Once you go to the Connections card you can manage connections so let us add a new connection.


You will then be presented with the list of EPM cloud services that you can make a connection to.


In this example I am going to make a connection from a source PBCS application to a target EPBCS application but it could be simply any of the EPM cloud services, the functionality will operate in the same way.


Once the connection has been validated the target application name will be populated, you may be wondering what happens when the service administrator password is changed, well I will get on to that later in the post.

Please note the instance you are connecting to will have to be upgraded to the latest release in order for the connection to be successful.

I did test what would happen if I tried to create a connection to a EPM cloud service which is a different domain but in the same data center and received an error about the connection having to belong to the same domain.


Once the connection has been saved it be added under manage connections where it can be edited or deleted.


If you click the home icon and then go to the navigator you will see the new connection.


To navigate to the target application, you just have to click the connection name and the application will open in the same browser tab, alternatively click the open window icon and the application will open in a new browser window. So a user can now access multiple cloud services through a single access point with one login.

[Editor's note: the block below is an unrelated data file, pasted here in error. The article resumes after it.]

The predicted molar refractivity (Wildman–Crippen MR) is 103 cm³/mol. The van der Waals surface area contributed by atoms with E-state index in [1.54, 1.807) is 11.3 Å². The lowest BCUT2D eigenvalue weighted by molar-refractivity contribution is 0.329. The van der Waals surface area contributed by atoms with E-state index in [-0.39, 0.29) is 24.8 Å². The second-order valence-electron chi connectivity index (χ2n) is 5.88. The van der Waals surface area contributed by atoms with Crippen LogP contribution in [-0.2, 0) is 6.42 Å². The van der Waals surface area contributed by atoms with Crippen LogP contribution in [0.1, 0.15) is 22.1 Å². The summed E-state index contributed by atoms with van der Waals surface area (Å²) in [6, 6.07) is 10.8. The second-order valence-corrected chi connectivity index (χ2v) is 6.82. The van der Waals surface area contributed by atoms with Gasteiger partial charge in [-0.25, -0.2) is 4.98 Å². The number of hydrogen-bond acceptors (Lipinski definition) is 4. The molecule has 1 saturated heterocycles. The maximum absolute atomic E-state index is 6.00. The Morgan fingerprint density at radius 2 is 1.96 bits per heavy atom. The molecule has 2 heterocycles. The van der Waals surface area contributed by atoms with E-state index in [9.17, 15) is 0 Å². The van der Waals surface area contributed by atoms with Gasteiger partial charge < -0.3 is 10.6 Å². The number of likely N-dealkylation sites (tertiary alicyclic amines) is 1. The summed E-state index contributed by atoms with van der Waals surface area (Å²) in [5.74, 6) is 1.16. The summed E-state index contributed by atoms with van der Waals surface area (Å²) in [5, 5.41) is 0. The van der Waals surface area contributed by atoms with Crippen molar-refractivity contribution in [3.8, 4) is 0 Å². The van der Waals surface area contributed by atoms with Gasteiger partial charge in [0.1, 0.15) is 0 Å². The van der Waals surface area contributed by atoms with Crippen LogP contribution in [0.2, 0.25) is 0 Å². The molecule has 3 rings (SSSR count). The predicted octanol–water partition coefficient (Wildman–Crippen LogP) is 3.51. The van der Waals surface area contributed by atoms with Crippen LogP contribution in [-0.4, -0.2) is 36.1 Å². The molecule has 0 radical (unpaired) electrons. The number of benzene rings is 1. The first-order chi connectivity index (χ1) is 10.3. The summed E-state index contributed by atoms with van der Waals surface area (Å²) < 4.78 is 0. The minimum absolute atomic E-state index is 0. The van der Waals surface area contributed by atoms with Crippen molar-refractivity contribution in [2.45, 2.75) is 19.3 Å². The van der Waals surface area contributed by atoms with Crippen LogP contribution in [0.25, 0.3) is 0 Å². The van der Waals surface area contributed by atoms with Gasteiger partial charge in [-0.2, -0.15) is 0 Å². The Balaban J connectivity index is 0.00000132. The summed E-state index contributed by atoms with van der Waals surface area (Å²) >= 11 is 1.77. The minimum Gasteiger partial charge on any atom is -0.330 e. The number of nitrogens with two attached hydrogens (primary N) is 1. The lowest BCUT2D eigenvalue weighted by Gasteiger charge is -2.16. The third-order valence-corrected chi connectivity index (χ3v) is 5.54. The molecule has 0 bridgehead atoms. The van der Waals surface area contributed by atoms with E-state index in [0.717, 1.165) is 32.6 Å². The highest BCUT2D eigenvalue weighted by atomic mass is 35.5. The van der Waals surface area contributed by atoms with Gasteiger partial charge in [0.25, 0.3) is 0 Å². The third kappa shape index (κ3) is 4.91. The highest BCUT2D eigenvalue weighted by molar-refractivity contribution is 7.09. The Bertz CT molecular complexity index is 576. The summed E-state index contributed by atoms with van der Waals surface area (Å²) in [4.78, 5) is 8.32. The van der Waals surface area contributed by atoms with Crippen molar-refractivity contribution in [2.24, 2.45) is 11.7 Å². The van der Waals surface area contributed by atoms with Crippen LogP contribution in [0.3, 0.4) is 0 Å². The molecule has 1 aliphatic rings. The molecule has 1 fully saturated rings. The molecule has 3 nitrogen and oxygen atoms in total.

You can build up connections to all the EPM cloud services you have access to.


The above is a true reflection of what the connections will look like, unlike what is currently in the documentation where connections have been created to a PBCS instance but named like they are to different cloud services.

I am going to stick with a single connection to EPBCS.

To add a card/cluster from the target application to your source application, go to navigation flows, select the navigation flow you want to update.


Select “Add Existing Card/Cluster”, this will open the usual library window but now on the left side you will have the option to select any of your connections.

From the library I selected the EPBCS connection and then the Revenue card.


It is worth mentioning that:

“For this release, cards cannot be directly selected from Oracle Account Reconciliation Cloud, Oracle Enterprise Performance Reporting Cloud, and Oracle Profitability and Cost Management Cloud using the Add Existing Card/Cluster option.”

The Revenue card is added to navigation flow with the connection name “EPBCS” and navigation flow name “Default”


Once the navigation flow has been saved and is active, if you select the home icon and then “Reload Navigation Flow”


The Revenue card from the target EPBCS application is now part included in the source application’s main screen or as Oracle likes to call it the springboard.


Selecting the Revenue card will seamlessly connect to the target application and display as if it was part of the source application.


I could have easily picked to add in an existing cluster from the target EPBCS application.


Once the flow has been saved and reloaded the cluster is displayed from the target application.


It is possible to mix it up and create a cluster which has cards from the local application or any of the EPM cloud services, Oracle like to term this as a mash-up but that saying means something totally different to me.

So let’s add a new cluster.


Now create a new card against the local application and newly created cluster, assign a form to the card.